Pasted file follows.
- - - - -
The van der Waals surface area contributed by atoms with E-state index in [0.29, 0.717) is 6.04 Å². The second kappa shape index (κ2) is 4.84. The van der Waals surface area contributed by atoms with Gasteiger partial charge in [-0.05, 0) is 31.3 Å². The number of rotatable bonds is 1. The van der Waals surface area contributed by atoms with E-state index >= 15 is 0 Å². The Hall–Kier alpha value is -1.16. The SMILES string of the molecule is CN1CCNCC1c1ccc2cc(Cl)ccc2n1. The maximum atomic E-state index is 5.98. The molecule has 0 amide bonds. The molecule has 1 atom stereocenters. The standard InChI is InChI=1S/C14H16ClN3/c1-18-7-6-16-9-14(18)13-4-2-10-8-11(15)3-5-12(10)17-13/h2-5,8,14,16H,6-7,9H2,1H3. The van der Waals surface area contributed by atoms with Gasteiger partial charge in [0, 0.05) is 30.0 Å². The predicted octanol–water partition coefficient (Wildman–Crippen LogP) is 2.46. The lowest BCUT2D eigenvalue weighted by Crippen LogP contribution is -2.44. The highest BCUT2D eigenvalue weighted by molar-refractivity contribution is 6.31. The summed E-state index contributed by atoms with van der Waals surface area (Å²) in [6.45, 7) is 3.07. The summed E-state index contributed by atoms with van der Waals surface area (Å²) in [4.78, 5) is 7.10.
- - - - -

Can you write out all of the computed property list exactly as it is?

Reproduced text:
The van der Waals surface area contributed by atoms with E-state index in [0.29, 0.717) is 6.04 Å². The second kappa shape index (κ2) is 4.84. The van der Waals surface area contributed by atoms with Gasteiger partial charge in [-0.05, 0) is 31.3 Å². The number of rotatable bonds is 1. The van der Waals surface area contributed by atoms with E-state index >= 15 is 0 Å². The Hall–Kier alpha value is -1.16. The SMILES string of the molecule is CN1CCNCC1c1ccc2cc(Cl)ccc2n1. The maximum atomic E-state index is 5.98. The molecule has 0 amide bonds. The molecule has 1 atom stereocenters. The standard InChI is InChI=1S/C14H16ClN3/c1-18-7-6-16-9-14(18)13-4-2-10-8-11(15)3-5-12(10)17-13/h2-5,8,14,16H,6-7,9H2,1H3. The van der Waals surface area contributed by atoms with Gasteiger partial charge in [0, 0.05) is 30.0 Å². The predicted octanol–water partition coefficient (Wildman–Crippen LogP) is 2.46. The lowest BCUT2D eigenvalue weighted by Crippen LogP contribution is -2.44. The highest BCUT2D eigenvalue weighted by molar-refractivity contribution is 6.31. The summed E-state index contributed by atoms with van der Waals surface area (Å²) in [6.45, 7) is 3.07. The summed E-state index contributed by atoms with van der Waals surface area (Å²) in [4.78, 5) is 7.10.